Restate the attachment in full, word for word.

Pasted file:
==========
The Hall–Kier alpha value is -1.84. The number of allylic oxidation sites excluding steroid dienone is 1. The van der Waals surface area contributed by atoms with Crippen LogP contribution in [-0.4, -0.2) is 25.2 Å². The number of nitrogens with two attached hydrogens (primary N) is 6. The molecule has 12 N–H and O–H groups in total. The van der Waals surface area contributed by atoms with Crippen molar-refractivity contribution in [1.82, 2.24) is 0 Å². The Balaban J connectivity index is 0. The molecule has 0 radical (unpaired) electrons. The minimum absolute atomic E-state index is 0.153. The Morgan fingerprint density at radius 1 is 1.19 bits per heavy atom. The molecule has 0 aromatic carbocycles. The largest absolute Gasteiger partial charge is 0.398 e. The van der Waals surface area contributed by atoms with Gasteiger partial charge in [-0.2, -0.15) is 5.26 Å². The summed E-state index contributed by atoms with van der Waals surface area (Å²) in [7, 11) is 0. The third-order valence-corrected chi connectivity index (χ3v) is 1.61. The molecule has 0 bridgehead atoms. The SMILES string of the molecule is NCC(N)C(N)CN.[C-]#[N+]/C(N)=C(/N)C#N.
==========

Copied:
The Hall–Kier alpha value is -1.84. The number of allylic oxidation sites excluding steroid dienone is 1. The van der Waals surface area contributed by atoms with Crippen LogP contribution in [-0.4, -0.2) is 25.2 Å². The number of nitrogens with two attached hydrogens (primary N) is 6. The molecule has 12 N–H and O–H groups in total. The van der Waals surface area contributed by atoms with Crippen molar-refractivity contribution in [1.82, 2.24) is 0 Å². The Balaban J connectivity index is 0. The molecule has 0 radical (unpaired) electrons. The minimum absolute atomic E-state index is 0.153. The Morgan fingerprint density at radius 1 is 1.19 bits per heavy atom. The molecule has 0 aromatic carbocycles. The largest absolute Gasteiger partial charge is 0.398 e. The van der Waals surface area contributed by atoms with Gasteiger partial charge in [-0.2, -0.15) is 5.26 Å². The summed E-state index contributed by atoms with van der Waals surface area (Å²) in [7, 11) is 0. The third-order valence-corrected chi connectivity index (χ3v) is 1.61. The molecule has 0 bridgehead atoms. The SMILES string of the molecule is NCC(N)C(N)CN.[C-]#[N+]/C(N)=C(/N)C#N.